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Carry On At Your Convenience (1971)


Warning: screenonline full synopses contain 'spoilers' which give away key plot points. Don't read on if you don't want to know the ending!

W.C. Boggs & Son fine toiletware factory. Shop steward Vic Spanner halts work on the production line when boss's son Lewis Boggs bans tea service on the shop floor - though his real reason for calling the workers out is that he has tickets for the football match that afternoon. Vic's colleagues are reluctant to stage another strike but he persuades them to take part by reminding them that the Rovers are playing at home.

Vic returns to his mother's boarding house, where the factory's designer Charles Coote also lodges. Agatha Spanner favours her lodger over her son, whom she chastises for calling another strike.

Factory foreman Sid Plummer returns home to his bored wife Beattie, who is unsuccessfully trying to coax conversation from their pet budgie. Later, Beattie challenges Sid about his gambling on the horses, saying that there is no skill involved. This squabble leads to the discovery of the budgie's talent for picking winners and an improvement in Sid's fortunes - until, after eleven wins in three weeks, the bookmaker calls a halt to his gambling.

A 'love triangle' develops between Sid's daughter Myrtle, Vic Spanner and Lewis Boggs. Both men vie for her affections, although Myrtle only uses Vic to inflame Lewis's jealousy. On the day of the first strike, Vic follows Myrtle and Lewis, first to the cinema and then to The Whippit Inn. Myrtle is offended by the film and by his sexual advances, and it doesn't help when he accidentally rips off her skirt as she is leaving the restaurant.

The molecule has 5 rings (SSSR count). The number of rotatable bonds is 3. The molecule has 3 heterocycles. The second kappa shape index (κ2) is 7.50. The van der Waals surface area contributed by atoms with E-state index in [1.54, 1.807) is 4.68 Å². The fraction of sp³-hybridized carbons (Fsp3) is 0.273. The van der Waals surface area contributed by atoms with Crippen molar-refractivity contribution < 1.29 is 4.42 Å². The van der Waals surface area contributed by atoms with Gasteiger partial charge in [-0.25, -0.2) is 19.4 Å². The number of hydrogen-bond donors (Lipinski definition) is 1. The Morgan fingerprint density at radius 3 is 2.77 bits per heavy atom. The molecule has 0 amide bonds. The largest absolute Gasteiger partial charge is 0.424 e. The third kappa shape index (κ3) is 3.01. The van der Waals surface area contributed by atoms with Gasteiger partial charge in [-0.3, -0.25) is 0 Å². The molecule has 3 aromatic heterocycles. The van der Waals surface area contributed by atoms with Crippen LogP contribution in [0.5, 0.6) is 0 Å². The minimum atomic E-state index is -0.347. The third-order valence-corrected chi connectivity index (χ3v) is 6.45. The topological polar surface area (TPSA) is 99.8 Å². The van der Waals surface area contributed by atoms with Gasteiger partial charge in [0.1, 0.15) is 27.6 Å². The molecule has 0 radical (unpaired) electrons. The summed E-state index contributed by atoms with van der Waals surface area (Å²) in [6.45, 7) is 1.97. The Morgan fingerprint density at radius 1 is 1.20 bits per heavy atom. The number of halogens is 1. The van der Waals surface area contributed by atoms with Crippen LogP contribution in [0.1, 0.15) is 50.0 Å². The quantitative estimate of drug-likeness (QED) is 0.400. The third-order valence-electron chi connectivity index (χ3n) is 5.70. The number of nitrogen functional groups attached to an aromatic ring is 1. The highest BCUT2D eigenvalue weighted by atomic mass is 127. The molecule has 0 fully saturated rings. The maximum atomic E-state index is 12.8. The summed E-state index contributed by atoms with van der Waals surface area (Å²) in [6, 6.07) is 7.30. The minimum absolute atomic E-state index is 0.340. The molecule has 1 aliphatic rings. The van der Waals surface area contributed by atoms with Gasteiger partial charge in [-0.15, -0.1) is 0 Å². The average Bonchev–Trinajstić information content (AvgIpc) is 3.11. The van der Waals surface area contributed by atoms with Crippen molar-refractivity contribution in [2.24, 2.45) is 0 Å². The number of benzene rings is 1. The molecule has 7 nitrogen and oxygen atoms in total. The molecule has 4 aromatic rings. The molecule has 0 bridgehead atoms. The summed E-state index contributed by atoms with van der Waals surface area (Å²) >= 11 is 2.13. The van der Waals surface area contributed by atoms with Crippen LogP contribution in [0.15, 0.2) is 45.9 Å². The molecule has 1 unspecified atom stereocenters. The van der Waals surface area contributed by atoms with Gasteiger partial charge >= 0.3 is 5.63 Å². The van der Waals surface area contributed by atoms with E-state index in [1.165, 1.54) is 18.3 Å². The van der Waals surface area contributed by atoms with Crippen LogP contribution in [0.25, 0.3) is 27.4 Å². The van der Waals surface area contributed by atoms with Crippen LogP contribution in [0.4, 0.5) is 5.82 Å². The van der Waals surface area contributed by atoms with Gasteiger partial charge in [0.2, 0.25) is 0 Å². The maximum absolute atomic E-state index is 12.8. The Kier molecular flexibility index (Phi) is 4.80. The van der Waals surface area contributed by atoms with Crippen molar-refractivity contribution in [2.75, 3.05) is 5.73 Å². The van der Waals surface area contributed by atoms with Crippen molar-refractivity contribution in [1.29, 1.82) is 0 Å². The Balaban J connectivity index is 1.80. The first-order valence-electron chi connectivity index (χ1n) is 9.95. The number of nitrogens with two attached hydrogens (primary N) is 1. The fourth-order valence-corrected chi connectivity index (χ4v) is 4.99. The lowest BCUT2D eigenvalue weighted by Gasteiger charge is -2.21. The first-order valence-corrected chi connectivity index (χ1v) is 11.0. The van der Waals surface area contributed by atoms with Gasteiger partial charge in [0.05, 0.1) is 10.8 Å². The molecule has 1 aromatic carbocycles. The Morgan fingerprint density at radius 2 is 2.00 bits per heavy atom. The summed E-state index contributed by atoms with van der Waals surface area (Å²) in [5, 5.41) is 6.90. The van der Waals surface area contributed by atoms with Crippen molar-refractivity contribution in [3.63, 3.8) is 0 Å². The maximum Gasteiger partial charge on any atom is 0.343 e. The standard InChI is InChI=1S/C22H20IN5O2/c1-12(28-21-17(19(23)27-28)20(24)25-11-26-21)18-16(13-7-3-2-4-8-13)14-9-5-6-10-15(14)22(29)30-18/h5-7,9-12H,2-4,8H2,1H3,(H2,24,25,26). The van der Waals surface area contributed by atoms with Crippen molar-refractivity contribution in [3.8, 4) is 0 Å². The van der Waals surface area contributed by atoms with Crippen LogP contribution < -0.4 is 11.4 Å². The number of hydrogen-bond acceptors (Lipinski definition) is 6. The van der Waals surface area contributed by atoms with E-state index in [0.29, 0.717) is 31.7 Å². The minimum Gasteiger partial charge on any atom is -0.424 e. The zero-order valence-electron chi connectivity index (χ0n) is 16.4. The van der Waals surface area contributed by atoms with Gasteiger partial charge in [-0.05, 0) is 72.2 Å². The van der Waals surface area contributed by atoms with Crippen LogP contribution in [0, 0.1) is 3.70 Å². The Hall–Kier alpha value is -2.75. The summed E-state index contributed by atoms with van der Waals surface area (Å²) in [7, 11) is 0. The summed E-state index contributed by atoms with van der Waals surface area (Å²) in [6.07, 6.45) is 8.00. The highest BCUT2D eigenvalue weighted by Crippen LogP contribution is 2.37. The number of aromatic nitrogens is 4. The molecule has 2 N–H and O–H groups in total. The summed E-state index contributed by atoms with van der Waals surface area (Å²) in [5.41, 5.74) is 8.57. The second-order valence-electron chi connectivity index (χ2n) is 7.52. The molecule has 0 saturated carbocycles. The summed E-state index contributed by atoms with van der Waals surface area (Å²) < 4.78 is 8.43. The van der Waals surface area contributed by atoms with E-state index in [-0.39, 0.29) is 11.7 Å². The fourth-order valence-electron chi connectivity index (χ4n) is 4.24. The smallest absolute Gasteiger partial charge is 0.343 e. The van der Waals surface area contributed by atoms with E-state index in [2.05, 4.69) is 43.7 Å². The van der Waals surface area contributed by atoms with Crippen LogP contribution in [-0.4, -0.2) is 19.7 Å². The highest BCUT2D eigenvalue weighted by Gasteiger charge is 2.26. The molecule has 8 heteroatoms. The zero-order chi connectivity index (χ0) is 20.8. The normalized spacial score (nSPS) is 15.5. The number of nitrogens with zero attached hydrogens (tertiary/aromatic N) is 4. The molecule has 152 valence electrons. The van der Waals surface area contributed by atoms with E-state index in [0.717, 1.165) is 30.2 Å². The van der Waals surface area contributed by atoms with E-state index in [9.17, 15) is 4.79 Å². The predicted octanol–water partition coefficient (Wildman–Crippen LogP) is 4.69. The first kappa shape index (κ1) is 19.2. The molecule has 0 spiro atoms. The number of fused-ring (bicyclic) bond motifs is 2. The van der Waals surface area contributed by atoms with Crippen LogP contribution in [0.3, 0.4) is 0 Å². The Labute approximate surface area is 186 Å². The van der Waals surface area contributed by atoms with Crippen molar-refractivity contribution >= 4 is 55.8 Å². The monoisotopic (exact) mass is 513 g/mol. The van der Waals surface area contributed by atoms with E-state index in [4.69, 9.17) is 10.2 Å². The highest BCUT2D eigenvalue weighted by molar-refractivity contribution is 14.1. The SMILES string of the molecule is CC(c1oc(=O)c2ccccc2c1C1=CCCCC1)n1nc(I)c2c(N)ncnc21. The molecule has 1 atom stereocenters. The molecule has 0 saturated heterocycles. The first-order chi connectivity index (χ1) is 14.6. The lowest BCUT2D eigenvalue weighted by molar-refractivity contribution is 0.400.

The firm secures a deal for 1,000 bidets, which could reverse its ailing fortunes. Sid lends W.C. Boggs £1,000 when the bank refuses the factory credit to complete the order. However, the bidet design includes a combined tap and waste control pipe which precipitates another strike, as neither tap fitters or waste pipe fitters are allowed to do each other's jobs.

The factory is crippled by the strike (the fourteenth in a year), and after two weeks of industrial action Boggs considers selling the business. As he dictates a letter agreeing a sale, the workers returning for their annual seaside outing distract him and he decides to join them.

In Brighton, Vic and Lewis continue to fight over Myrtle. However, Lewis gets the girl when she accepts his marriage proposal on the ghost train.

The next day Charles Coote tells Agatha that they will not be able to marry due to the imminent closure of the factory. She is incensed and blames her son.

In their hotel, the newlyweds Lewis and Myrtle prepare to consummate their marriage. However, their plans are thwarted when Lewis is called away to try to save the factory.

On the picket line, Vic is harangued by the other workers, who want the strike to end. A gang of disgruntled female workers and relatives, led by Agatha, arrives to break up the picket. Agatha bends Vic over her knee and spanks him, and the other workers return to the production line. Eventually, Vic is lured away from his one-man strike by the arrival of a sexy new canteen girl. W.C. is persuaded not to sell up and the factory is saved.

Sid learns of his daughter's marriage to the boss's son and of his own promotion to Director.

All is well until the men's toilets run out of paper. But instead of calling the workers out, Vic confounds expectations by saying, "Carry on working".